Fifteen minutes later we all knew that the significant people in our lives were scared, but safe. Our office leadership instructed us to leave the building and go home or wherever we were most needed. People shared what they had learned from their family and friends so that by the time we were directed to leave the office, we already knew which roads were damaged and routes were impassible.

    The first damage assessment reports came, not from the engineering community, but from the public via cell calls and social media posts. The first radio reports following the event were based on this informal reporting network. I am certain that the information gathered by the public helped the emergency response center focus their efforts to get professionals to those areas most in need.

    Quick to rebuild

    Anchorage began to rebuild almost immediately. By the end of the first day, contractors were poised to start excavating and rebuilding Anchorage's major highways. Anchorage has only one highway north and south from the city, so getting those two routes open again was vital to recovery.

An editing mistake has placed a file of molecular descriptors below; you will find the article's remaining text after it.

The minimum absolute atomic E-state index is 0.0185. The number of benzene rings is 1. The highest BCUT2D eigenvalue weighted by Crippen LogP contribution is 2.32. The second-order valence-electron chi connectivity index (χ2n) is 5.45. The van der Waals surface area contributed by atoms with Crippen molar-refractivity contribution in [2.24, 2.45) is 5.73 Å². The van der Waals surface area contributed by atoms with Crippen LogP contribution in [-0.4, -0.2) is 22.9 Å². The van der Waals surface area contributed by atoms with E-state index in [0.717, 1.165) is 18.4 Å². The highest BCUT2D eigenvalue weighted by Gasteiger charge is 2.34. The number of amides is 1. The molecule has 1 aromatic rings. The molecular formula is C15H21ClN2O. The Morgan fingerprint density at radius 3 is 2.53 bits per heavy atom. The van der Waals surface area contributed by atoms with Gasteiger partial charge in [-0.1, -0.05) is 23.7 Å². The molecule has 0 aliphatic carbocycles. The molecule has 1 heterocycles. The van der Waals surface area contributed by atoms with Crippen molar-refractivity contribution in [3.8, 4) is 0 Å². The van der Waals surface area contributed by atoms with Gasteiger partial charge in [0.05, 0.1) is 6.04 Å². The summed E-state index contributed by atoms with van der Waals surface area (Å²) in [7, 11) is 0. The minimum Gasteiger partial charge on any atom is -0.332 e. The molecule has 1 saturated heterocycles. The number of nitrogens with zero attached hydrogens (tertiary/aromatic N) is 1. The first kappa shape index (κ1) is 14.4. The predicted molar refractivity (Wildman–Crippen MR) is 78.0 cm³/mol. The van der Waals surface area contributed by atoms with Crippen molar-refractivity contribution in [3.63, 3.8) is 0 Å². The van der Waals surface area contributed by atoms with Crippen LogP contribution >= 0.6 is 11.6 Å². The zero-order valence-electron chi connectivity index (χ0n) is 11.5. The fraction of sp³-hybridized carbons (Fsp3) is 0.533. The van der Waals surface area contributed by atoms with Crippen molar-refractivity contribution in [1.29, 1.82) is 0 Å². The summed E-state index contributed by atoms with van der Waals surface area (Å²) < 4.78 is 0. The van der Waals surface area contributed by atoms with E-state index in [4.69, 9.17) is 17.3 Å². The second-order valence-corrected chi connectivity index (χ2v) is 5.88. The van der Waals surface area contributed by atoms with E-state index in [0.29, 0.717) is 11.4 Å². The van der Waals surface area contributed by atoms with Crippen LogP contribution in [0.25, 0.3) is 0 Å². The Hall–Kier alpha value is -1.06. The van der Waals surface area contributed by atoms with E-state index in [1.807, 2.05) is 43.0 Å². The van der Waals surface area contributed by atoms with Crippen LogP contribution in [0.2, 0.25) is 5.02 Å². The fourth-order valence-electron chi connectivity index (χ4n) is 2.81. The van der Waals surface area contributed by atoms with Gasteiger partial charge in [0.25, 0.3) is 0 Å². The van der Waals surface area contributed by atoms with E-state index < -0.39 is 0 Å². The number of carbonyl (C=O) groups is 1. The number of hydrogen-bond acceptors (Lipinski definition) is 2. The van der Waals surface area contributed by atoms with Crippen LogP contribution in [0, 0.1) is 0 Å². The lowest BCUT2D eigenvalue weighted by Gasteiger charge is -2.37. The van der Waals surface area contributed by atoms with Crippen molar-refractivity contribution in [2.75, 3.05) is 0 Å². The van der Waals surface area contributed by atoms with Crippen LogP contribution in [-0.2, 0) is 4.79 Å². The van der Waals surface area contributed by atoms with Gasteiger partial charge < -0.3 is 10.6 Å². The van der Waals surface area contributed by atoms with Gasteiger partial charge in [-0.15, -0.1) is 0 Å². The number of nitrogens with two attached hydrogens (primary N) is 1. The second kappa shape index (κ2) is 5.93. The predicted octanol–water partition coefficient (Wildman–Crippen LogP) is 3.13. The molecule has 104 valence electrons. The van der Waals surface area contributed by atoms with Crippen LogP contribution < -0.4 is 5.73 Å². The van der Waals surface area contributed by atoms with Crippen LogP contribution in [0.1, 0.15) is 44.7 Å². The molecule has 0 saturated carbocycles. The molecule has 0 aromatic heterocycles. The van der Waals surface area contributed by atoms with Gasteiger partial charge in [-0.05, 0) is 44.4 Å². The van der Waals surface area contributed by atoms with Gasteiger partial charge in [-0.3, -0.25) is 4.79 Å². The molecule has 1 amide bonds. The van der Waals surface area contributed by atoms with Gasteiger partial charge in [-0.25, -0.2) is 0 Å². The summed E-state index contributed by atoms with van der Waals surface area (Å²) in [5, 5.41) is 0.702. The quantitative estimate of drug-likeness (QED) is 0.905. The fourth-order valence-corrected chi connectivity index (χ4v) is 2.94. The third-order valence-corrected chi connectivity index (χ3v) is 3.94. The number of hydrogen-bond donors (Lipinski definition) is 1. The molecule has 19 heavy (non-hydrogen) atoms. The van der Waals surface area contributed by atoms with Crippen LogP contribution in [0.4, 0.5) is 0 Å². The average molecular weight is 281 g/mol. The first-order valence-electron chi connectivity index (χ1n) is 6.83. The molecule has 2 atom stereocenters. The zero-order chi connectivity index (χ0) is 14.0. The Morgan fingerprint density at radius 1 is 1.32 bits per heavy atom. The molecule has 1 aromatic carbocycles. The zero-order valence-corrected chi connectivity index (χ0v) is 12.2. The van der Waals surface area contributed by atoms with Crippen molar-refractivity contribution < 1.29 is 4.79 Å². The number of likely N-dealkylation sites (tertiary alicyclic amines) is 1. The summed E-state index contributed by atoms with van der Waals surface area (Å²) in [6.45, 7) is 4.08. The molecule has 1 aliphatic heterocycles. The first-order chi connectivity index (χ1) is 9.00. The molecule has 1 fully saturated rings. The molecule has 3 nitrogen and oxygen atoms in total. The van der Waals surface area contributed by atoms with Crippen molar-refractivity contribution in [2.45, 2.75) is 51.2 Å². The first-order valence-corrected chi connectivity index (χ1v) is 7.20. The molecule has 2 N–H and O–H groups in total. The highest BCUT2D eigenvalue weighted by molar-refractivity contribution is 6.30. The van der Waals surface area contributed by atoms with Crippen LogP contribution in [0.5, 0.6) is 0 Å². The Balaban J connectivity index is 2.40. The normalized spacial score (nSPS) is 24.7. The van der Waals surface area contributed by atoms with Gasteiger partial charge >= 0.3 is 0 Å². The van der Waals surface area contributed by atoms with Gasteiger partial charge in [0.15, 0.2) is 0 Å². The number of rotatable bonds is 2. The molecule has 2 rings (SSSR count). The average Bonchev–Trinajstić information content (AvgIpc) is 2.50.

Most of the damage associated with the earthquake was attributable to poor soils. Ten thousand years ago or so, vast glaciers moved tremendous volumes of gravel down from the mountains to areas that are now Anchorage and its surrounding communities. As the glaciers retreated, the lakes that were left behind created small pockets of silty soils. Any heavy structure that was built over one of these pockets of poor soils sustained some damage. Everything else that was built on good gravel went mostly unscathed.

    Within hours, teams of engineers and other professionals started surveying major highway structures and important buildings like hospitals, fire stations and emergency response shelters. Alaska was already on the mend. Rebuilding was important to our emotional recovery as it demonstrated that we were again in control of our lives.

    Strong codes

    Out of adversity comes opportunity. As a structural engineer, I was able to study the earthquake damage firsthand — buildings, bridges, retaining walls, weirs and homes.

    Most of what is now Anchorage has been built in the last 50 years, much of it after the 9.2 Good Friday earthquake in 1964. Nearly everything built here is based on the same codes that are used throughout the United States; the codes that were inspired by the devastation caused by earthquakes in other regions. According to geologists, the Nov. 30 earthquake was the most powerful tremor in the Anchorage area since 1964.

    Assessing the damage was like grading a final exam for building codes. The engineering community wondered what our final grade would look like.